Demergers... Is it time to split?

16 December 2020

Mohammad Alimahomed

Mohammad Alimahomed Visit website

Businesses often grow and expand over a period of time to later find that not all shareholders or directors are aligned anymore in terms of the overall direction or growth strategy of the company. Most will be owner-managed or family businesses that have grown such that different people are responsible for separate departments or types of business. As the business has grown, each may wish to take that department forward and possibly separate from the other parts.


At times, this brings about the decision to part ways or split the business up. There are of course various reasons as to why directors and shareholders of limited companies might choose to split up from one another into two or more companies, some of which could be;

  • A dispute or disagreement between shareholders.
  • Succession planning to bring in the next generation.
  • To achieve tax efficiency (for example to improve the Business Relief ‘BR’ position of the group).
  • In anticipation of a future sale of a part of the business.
  • To protect valuable assets from the trade of another company.

Whatever the reasons, the goal will be to undertake the procedure of splitting up as tax efficiently as possible for both the company and the shareholders. A split up by way of a demerger may appear simple on the face of it, but in reality, carries a number of potential tax implications. It may not always be possible to implement a reconstruction or demerger without a tax charge, however in general, income tax and capital gains tax often don’t need to be the ones payable. It’s more likely that stamp duty or Stamp Duty Land Tax will be charged, however, with careful planning, this can be managed.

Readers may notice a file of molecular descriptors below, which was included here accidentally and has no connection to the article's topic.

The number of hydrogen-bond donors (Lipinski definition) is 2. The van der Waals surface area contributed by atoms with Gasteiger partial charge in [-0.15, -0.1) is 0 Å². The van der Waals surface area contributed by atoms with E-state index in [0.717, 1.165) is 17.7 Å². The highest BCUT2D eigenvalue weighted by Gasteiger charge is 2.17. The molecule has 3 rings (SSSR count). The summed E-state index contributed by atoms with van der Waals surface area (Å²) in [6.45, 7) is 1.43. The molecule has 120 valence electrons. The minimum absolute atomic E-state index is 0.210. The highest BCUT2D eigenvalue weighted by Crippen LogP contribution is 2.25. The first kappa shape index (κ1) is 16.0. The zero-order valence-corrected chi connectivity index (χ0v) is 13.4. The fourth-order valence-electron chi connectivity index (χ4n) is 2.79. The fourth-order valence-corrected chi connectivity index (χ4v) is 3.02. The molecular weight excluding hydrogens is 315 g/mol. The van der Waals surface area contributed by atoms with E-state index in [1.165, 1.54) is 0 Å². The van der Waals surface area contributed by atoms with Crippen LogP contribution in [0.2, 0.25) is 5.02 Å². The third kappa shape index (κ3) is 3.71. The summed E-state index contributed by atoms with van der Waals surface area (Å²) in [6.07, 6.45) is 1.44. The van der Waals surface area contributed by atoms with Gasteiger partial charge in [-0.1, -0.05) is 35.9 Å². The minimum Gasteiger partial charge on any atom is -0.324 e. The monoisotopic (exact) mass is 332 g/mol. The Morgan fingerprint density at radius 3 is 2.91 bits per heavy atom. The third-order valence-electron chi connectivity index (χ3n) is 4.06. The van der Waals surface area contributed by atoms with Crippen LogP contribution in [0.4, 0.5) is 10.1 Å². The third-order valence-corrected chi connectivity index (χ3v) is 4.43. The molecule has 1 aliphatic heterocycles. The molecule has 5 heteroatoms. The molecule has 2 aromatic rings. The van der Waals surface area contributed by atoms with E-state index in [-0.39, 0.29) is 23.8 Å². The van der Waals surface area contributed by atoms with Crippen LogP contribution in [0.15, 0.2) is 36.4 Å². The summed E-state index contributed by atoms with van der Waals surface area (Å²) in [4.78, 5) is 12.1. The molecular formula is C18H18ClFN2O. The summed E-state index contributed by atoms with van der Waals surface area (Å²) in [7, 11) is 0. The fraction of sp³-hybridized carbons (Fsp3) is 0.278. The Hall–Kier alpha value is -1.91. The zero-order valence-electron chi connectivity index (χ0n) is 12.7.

There are a number of ‘mechanisms’ through which a demerger can be undertaken ranging from a capital reduction or liquidation demerger to a statutory demerger.


Case study – Statutory Demerger

Take a look at the following example- two shareholders own 100% of ‘A Ltd’, and A Ltd holds 100% ownership of B Ltd. A Ltd and B Ltd each operate a distinct trading business in their own right.

The current group structure’s as follows;

Shareholder A is fully involved in the running of A Ltd, whilst Shareholder B is fully involved in the running of B Ltd. A Ltd and B Ltd are classed as a wholly trading group with no investment assets or non-trading income.

The shareholders would like to split from one another, so that Shareholder A leaves the group structure owning A Ltd and Shareholder B leaves the group owning B Ltd.

This can be achieved through a statutory demerger mechanism by way of A Ltd distributing the B Ltd shares to a ‘NewCo’ owned by Shareholder B. The end structure would result in Shareholder A being 100% shareholder in A Ltd and Shareholder B owning 100% of the shares in a NewCo which in turn owns 100% of the shares in B Ltd.

The final group structure’s as follows;

Demergers don’t necessarily require shareholders to go their separate ways – a similar result could be achieved with both Shareholder A and Shareholder B continuing to own both companies, but with the companies separated from each other.

Transactions such as demergers and reconstructions are highly complex by nature and specialist tax advice is vital. Advance clearances can be sought where HMRC’s asked to confirm that certain tax provisions have been complied with.

If you think a split’s something that could benefit your business and you’d like to explore what can be achieved, please don’t hesitate to get in touch with our Tax team on 01604 746760.

 

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